Trinidad and Tobago
Trinidad and Tobago, officially Republic of Trinidad and Tobago, independent republic in the West Indies, consisting of 2 separate islands in the Caribbean Sea north of Venezuela. The island of Trinidad is 1,864 sq mi (4,828 sq km) and Tobago is 116 sq mi (300 sq km). The capital is Port of Spain, on Trinidad.
Land and people
Trinidad is very fertile and mainly flat, rising to c.3,000 ft (914 m) above sea level in the north. Tobago is densely forested and is dominated by a mountain ridge some 1,800 ft (549 m) high. The climate of both islands is tropical. The majority of the people are of black African descent, but more than one-third are East Indian. The principal languages are English and a French patois.
The country is one of the more prosperous in the Caribbean, producing and exporting sugarcane, cocoa, and bananas, as well as chemicals and petroleum products. Tourism is a growing industry.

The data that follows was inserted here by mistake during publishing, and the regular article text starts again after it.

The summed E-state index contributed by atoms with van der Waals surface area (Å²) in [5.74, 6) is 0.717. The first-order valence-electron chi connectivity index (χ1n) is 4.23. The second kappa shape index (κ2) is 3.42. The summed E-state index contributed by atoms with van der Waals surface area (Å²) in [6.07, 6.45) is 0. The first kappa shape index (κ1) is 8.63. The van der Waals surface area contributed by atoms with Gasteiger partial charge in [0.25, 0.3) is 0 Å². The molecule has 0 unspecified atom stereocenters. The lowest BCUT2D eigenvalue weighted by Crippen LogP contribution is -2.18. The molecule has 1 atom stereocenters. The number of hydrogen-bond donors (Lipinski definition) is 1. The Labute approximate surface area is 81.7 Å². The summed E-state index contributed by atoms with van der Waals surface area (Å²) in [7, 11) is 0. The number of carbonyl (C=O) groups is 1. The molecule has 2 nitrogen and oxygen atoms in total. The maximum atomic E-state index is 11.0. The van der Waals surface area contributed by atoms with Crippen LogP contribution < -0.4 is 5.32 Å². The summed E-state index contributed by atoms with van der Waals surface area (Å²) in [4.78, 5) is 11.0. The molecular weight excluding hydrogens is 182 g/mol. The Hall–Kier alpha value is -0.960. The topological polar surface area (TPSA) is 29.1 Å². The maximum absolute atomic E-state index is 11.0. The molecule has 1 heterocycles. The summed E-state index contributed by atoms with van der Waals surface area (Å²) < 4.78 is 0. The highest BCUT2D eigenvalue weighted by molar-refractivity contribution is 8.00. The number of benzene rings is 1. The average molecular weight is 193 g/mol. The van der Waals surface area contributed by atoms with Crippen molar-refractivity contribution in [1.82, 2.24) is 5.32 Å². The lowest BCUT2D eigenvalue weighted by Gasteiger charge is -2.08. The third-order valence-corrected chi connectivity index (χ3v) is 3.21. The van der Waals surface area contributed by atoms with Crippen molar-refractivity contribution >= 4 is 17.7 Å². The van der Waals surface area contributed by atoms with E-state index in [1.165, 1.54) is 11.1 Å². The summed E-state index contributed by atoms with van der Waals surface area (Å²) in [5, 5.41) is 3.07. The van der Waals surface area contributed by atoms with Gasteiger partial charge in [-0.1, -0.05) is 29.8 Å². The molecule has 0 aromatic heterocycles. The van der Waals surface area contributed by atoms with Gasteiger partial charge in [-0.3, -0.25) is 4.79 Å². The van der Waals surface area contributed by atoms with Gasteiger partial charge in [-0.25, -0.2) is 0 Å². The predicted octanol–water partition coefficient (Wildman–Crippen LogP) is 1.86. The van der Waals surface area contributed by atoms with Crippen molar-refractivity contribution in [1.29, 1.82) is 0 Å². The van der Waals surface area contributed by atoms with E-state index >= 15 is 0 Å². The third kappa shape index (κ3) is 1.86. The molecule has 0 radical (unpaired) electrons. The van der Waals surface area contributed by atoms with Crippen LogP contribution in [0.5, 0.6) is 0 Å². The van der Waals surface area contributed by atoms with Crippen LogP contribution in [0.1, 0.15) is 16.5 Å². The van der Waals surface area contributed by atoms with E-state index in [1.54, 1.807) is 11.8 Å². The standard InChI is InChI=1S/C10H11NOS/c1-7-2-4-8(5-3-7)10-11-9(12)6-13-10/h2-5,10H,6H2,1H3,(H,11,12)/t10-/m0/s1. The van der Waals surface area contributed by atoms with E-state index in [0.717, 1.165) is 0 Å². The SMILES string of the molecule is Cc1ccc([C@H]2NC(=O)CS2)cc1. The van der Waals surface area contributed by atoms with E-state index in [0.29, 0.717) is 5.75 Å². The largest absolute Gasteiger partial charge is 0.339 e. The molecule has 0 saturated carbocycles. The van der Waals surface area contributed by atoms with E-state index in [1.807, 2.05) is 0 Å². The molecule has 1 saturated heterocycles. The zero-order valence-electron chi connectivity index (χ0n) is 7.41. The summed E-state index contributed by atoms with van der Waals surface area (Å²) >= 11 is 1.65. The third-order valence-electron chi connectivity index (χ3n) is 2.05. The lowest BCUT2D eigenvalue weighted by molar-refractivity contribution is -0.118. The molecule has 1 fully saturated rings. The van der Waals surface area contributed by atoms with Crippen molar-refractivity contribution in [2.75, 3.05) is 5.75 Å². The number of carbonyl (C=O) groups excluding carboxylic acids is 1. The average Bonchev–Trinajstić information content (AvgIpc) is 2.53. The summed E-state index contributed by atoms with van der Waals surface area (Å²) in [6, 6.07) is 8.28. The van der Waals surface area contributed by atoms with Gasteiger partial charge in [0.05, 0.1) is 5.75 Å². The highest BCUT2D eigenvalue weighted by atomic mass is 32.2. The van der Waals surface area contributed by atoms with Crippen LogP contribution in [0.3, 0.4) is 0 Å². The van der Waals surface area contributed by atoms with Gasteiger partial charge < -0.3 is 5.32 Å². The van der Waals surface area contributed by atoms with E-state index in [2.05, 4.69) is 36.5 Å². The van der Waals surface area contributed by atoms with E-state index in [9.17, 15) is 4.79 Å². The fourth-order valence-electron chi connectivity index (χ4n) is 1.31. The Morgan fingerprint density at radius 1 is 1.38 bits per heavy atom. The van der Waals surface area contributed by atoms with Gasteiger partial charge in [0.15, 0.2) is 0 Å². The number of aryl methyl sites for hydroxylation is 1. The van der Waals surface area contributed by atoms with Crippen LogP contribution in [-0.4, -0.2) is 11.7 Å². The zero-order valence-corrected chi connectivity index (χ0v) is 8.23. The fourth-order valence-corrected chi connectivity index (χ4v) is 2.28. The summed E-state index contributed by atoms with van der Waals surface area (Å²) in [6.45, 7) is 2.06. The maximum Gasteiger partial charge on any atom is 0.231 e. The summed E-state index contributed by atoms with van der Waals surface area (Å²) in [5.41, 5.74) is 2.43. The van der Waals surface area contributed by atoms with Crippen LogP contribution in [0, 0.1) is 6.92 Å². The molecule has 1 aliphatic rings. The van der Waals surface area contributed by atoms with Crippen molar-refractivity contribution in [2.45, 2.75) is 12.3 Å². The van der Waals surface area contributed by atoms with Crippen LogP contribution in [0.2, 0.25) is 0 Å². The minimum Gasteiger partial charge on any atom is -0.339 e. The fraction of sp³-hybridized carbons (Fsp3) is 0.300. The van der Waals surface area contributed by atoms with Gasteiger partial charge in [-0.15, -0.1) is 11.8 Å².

Trinidad was discovered by Christopher Columbus in 1498 and settled by the Spanish, but British rule was established in 1802. Tobago, once held by the Dutch and French, went to the British in 1803. Combined politically in 1888, Trinidad and Tobago joined the West Indies Federation in 1958 but left in 1962. Eric Williams was premier from independence in 1962 until his death in 1981. During this term, Trinidad and Tobago became a republic (1976). In 1990, a coup attempt against the government of Prime minister Arthur Napoleon Raymond Robinson was diffused when the government promised new elections and amnesty for the rebels. However, rebel leader Iman Yasin Abu Bakr and many of his followers were imprisoned upon their surrender. Economic troubles have recently plagued the country, and severe rioting has taken place in the capital, Port-of-Spain. In 1997 Robinson was elected president.